Austria is considered one of the wealthiest nations in Europe, enjoying a nominal GDP in 2014 of 329 billion Euro and a per capita income of 40,656 Euro. Austria qualifies highly in international health service rankings, scores highly in patient satisfaction surveys, and has repeatedly been listed amongst the top nations to reside in. But how does this little but wealthy nation in the heart of Europe finance the healthcare services for its population?
In Austria, public funds are pooled by the federal and regional governments, and by the social security institution. Pooled funds are distributed amongst these collecting agents, in order to finance public healthcare provisions. A share of these publicly pooled funds also goes to local authorities and to cross-stakeholder institutions.
Bundesländer (i.e. the Provinces in Austria) and local authorities in fact have little authority to collect taxes themselves, but receive 30 percent of the pooled funds to spend on public care for their respective jurisdictions.
The Bundesländer are entitled to place levies on local authorities, which is an important flow of financing in the Austrian healthcare system. Currently, local authorities finance approximately 10.2 percent of fund hospitals in Austria.
Each Bundesland has its own regionally-responsible health insurance fund. The Austrian taxpayer, employee and employer is obligated to pay social insurance contributions. These contributions are collected at a regional level, where the social contributions are administered by each regional health insurance fund separately.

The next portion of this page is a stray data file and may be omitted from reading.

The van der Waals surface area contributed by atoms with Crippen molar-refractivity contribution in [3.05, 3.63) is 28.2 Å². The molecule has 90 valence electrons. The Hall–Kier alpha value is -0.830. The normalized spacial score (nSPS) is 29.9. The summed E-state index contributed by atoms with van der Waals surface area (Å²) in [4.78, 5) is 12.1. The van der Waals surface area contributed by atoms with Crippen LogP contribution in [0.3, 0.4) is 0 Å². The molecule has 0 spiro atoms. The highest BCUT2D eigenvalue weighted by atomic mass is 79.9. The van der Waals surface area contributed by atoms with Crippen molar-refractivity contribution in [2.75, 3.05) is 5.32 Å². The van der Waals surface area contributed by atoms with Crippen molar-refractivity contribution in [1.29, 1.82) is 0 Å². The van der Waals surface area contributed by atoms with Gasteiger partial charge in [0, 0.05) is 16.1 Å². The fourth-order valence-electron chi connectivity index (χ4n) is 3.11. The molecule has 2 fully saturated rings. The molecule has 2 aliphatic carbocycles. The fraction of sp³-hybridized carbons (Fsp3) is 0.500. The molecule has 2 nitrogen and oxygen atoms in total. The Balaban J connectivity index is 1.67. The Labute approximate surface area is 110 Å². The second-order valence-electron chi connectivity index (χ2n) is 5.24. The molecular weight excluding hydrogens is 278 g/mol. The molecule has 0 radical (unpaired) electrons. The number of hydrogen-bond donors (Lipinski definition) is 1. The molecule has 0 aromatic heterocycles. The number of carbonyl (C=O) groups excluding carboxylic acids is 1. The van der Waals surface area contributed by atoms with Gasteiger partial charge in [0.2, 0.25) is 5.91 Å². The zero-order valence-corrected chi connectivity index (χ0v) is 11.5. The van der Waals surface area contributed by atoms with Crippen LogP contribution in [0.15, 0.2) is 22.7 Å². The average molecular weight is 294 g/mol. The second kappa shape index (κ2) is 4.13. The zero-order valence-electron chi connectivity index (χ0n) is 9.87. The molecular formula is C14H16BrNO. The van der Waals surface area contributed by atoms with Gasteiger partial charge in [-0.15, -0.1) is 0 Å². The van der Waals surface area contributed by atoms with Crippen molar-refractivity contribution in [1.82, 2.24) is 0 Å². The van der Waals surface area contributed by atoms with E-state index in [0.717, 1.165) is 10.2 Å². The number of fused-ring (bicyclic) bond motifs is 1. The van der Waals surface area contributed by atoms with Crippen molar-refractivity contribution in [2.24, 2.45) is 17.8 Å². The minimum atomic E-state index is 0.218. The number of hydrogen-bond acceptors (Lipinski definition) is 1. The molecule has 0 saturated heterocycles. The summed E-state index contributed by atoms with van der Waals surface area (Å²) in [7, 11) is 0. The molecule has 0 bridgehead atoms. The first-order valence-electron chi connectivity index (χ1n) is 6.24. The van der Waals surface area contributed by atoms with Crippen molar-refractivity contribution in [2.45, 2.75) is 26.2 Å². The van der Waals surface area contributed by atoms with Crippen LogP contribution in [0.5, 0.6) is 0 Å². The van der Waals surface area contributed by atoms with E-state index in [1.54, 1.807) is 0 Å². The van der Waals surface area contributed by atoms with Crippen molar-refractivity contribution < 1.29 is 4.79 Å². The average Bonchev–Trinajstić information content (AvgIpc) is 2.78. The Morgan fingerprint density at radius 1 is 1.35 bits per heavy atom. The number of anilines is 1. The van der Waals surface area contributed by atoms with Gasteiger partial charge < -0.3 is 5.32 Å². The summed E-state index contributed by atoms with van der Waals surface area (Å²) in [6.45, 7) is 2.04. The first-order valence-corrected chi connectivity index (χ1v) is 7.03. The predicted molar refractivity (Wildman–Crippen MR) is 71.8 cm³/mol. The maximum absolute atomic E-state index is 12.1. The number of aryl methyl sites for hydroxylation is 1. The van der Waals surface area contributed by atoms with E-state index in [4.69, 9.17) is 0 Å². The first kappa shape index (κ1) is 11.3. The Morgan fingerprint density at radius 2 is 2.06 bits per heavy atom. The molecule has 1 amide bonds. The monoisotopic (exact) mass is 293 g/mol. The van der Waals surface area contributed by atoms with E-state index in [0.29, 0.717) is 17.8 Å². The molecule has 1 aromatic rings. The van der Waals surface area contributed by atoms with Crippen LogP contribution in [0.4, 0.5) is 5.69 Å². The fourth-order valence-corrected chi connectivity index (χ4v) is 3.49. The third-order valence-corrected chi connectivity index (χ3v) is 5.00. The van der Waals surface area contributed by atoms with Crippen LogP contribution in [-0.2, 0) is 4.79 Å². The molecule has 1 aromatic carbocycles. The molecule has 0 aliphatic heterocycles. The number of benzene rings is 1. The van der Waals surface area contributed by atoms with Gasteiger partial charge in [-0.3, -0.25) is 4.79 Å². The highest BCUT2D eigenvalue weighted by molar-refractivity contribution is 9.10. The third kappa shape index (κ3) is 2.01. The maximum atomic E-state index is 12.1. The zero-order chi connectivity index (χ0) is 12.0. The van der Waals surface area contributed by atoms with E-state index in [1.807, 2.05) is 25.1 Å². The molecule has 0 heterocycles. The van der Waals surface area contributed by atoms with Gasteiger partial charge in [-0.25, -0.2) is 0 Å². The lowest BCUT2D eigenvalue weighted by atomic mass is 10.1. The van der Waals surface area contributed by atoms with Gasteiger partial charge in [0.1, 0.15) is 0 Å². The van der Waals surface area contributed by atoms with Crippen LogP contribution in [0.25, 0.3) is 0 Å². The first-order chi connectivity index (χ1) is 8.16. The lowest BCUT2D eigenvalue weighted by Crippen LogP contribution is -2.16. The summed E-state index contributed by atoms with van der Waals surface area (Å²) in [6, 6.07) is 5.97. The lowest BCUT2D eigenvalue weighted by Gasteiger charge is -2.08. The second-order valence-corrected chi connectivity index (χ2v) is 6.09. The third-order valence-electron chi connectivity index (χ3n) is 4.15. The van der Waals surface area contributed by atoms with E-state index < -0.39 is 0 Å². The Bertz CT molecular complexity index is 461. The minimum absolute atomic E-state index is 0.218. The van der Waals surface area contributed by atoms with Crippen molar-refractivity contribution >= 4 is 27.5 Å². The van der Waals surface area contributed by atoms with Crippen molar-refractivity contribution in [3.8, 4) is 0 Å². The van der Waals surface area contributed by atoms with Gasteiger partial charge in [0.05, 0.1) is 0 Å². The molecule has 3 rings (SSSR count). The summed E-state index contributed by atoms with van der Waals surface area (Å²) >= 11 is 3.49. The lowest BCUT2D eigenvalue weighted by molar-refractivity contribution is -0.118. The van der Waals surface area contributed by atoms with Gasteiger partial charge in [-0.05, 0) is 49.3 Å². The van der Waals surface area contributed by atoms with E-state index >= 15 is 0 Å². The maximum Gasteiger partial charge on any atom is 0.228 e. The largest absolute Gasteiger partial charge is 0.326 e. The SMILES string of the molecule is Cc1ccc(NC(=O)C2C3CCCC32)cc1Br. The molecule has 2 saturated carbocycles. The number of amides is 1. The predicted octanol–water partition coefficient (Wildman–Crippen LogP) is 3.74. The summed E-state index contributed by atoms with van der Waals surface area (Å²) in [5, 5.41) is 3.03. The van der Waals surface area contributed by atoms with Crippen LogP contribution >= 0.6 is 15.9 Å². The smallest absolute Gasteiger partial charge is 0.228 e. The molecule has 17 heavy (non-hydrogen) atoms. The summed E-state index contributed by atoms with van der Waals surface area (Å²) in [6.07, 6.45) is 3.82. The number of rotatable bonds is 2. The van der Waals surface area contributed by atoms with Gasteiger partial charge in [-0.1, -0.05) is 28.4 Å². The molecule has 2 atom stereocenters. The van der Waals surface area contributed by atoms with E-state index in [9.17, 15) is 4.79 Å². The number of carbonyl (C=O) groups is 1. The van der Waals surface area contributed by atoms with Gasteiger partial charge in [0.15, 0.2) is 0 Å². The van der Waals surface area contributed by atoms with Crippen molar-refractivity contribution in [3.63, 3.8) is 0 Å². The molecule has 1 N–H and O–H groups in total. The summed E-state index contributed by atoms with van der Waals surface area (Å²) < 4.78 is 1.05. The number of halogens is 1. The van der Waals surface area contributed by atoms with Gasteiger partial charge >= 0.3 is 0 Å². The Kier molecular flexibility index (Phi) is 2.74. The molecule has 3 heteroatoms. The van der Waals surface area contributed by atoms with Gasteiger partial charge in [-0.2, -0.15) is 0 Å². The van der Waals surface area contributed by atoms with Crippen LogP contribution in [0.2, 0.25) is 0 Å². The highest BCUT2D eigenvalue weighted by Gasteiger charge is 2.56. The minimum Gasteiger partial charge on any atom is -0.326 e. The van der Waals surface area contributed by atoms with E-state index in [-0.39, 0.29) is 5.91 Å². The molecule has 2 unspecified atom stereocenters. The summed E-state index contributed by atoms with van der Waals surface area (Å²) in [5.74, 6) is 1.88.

In 2014, social insurance funds received their funding from the following sources:
- 85 percent from contributions
- 56 percent of this 85 percent came from compulsory insured people
- 21 percent came from compulsory insured pensioners
- 10 percent from federal funds for reimbursements of service-related costs
- Including preventative service and maternity care costs
- 4 percent from cost-sharing
- 1 percent from other sources
- Such as supplementary contributions and added interest
Taxation and public levies for healthcare, particularly in regards to care allowances and healthcare benefits, are designed to have a highly redistributive effect to protect lower income individuals. Social insurance rates are fixed at a federal level and any changes made to them must be agreed upon by the Parliament.
The public taxation that is gathered at a regional level helps finance the following:
- Income tax – To finance hospitals and care homes
- Tobacco tax – 66 percent goes to hospitals, 34 percent goes to preventative examinations and health promotion
- Value added tax (VAT) – Primarily for financing hospitals
The Federal Health Agency, a supportive branch of the Ministry of Health, receives funding from VAT related income and a flat-rate grant via the contribution incomes of the social funds’ umbrella organization (the Federation of Austrian Social Security Institutions). The Federal Health Agency in turn distributes most of this financing for hospital provisions via fixed financing quotas in the Bundesländer.
Regional Structural Plans are issued periodically and designed by the state in collaboration with the regional governments to set forth the strategy and guidelines for regional care provisions and expenditures. The Austrian mechanism of funding is in part designed to create a type of penalization system, when necessary, in case the Bundesländer do not adhere to their Structural Plan. However, so far no sanctions have been imposed.
To ensure a fair and appropriate flow of funding and resources, additional Fund organizations have been created, such as the Interregional Equalization Fund, the Hospital Finance Equalization Fund, PRIKRAF, and in part, the Health Insurer’s Structural Fund. These Funds are financed separately from the Austrian Federation of Social Security Institutions’ branches.
PRIKRAF, for example, receives its financial resources from all social health insurance funds collectively.
In summary, the Austrian financing system is complex, cross-referential and decentralized, with adjustment bodies to ensure an equal re-distribution of wealth and income.